• Internal Controls – For Federal awards, non-Federal entities must establish and maintain effective internal controls. This includes taking reasonable measures to safeguard protected personally identifiable information; complying with Federal statutes, regulations, and terms and conditions; evaluating and monitoring compliance; and taking prompt action on audit findings. Best practice documents that may be utilized by non-Federal entities include Standards for Internal Control in the Federal  Government, Committee of Sponsoring Organizations (COSO) Internal Control – Integrated Framework 2013, and OMB Circular A-133 Compliance Supplement Part VI – Internal Control.
  • Procurement Standards – A key update is that all non-Federal entities, including sub-recipients of a state, must have and follow written procurement procedures that reflect procurement standards. The entity must maintain oversight to ensure contractors perform in accordance with the terms, conditions and specifications of the contract or purchase order. Moreover, the entity must maintain written standards of conduct covering conflicts of interest. A new provision in the final guidance addresses organizational conflict of interest – that is, if the non-Federal entity has a parent, affiliate or subsidiary organization, the entity must also maintain written standards of conduct covering such organizational conflicts of interest.

Reforms to Cost Principles

Subpart E of the Uniform Guidance centers on Cost Principles. A major reform with respect to Cost Principles is the consolidation of three previously separate OMB Cost Principles documents – OMB Circulars A-21, A-87 and A-122. Certain significant changes made to the Cost Principles section under the final guidance include:

  • Indirect Cost Rates – The new guidance provides for a de minimis indirect cost rate (IDR) of 10% of modified total direct costs to any non-Federal entity that has never received a negotiated IDR. If chosen to receive an award, the non-Federal entity must use the 10% rate on all Federal awards until the entity negotiates an approved rate with their cognizant agency.   Federal awarding agencies must accept a negotiated IDR unless a different rate is required by Federal statute or regulation, or when approved by a Federal awarding agency head or delegate based on documented justification.  In addition, any non-Federal entity that has a Federally negotiated IDR may apply for a one-time extension of a current negotiated IDR for a period of up to four years.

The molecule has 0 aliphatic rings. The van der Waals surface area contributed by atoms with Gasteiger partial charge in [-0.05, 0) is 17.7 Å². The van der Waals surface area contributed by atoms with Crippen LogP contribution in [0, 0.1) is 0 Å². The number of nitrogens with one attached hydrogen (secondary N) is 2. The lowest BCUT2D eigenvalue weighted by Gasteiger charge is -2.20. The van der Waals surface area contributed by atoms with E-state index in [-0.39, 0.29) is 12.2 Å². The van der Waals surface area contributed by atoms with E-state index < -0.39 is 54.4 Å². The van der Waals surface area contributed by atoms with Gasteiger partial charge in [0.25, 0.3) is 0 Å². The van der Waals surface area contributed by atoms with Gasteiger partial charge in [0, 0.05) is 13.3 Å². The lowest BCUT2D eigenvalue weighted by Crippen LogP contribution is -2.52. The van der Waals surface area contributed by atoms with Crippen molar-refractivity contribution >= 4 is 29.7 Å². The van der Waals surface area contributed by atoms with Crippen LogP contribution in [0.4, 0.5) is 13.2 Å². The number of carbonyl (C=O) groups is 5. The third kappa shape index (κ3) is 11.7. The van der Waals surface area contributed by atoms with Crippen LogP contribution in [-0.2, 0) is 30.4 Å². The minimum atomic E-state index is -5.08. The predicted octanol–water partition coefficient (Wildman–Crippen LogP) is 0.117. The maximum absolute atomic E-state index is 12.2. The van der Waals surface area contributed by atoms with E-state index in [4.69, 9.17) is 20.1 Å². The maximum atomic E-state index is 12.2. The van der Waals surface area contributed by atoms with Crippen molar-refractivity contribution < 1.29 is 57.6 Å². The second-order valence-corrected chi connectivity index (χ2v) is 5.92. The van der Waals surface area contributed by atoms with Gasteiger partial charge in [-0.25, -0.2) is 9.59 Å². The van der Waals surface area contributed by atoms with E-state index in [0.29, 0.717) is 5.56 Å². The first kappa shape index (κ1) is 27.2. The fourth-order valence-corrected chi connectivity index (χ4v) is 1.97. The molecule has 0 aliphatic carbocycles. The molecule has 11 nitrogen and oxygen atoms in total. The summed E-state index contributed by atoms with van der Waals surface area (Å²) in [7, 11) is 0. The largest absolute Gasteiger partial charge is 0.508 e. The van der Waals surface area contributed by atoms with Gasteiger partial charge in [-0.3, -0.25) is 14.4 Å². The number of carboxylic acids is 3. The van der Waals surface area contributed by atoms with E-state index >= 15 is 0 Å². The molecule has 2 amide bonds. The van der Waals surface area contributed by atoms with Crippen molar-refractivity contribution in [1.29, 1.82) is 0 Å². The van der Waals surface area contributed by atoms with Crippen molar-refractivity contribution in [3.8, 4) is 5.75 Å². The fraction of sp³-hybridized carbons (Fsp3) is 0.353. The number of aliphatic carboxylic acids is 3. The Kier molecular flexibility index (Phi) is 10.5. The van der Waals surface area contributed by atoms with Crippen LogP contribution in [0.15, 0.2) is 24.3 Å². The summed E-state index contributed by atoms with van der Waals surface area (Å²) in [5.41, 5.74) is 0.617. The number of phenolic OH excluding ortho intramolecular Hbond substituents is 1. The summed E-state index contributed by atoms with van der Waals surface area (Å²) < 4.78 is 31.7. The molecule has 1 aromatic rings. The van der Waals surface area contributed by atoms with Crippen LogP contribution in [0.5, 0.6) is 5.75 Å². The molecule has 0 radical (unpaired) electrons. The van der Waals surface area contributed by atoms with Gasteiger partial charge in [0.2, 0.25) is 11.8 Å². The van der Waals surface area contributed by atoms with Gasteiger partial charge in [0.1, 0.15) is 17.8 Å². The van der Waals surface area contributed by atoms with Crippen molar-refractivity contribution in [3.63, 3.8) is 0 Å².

• Compensation (Time and Effort Reporting) – New language in the Uniform Guidance is intended to reduce the administrative burden placed on not-for-profit organizations related to compensation and is less prescriptive regarding documentation.  Instead, the new guidance places a greater emphasis on an organization’s internal controls to ensure that salaries and wages are appropriately allocated or charged, based on actual time and effort spent, to Federal awards.  Not-for-profit organizations should review their current time and effort reporting model, with the understanding that simply because compliance was sufficient in the past under previous circulars that such compliance may not be necessarily efficient or acceptable going forward, and assess whether any changes or enhancements are necessary. 
  • Required Certifications – A new requirement to assure that expenditures are proper and in accordance with the terms and conditions of the Federal award and approved project budgets, the annual and final fiscal reports or vouchers requesting payment under the agreements now must include a certification, signed by an official who is authorized to legally bind the non-Federal entity. This individual will be subject to criminal, civil or administrative penalties for fraud, false statements, false claims or otherwise. Not-for-profit organizations should begin to assess whom within the organization will have this ability and authorization, and what level of controls and reviews they will need in order to sign the certification in the affirmative.

What Does CohnReznick Think?
Not-for-profit organizations should seek to determine potentially necessary changes to internal policies and procedures as a result of the Uniform Guidance. Moving to implement the provisions now is critical, as compliance with the updated regulations draws near.

To read the complete Uniform Guidance document, click here. For more information regarding how the new guidance will affect not-for-profit organizations, please contact your CohnReznick advisor.


For more information, please contact Patricia McGowan, partner, at or 959-200-7007, and John Eusanio, partner, at or 646-625-5767. To learn more about CohnReznick’s Not-for-Profit Industry Practice, visit our webpage.


Any advice contained in this communication, including attachments and enclosures, is not intended as a thorough, in-depth analysis of specific issues. Nor is it sufficient to avoid tax-related penalties. This has been prepared for information purposes and general guidance only and does not constitute professional advice. You should not act upon the information contained in this publication without obtaining specific professional advice. No representation or warranty (express or implied) is made as to the accuracy or completeness of the information contained in this publication, and CohnReznick LLP, its members, employees and agents accept no liability, and disclaim all responsibility, for the consequences of you or anyone else acting, or refraining to act, in reliance on the information contained in this publication or for any decision based on it.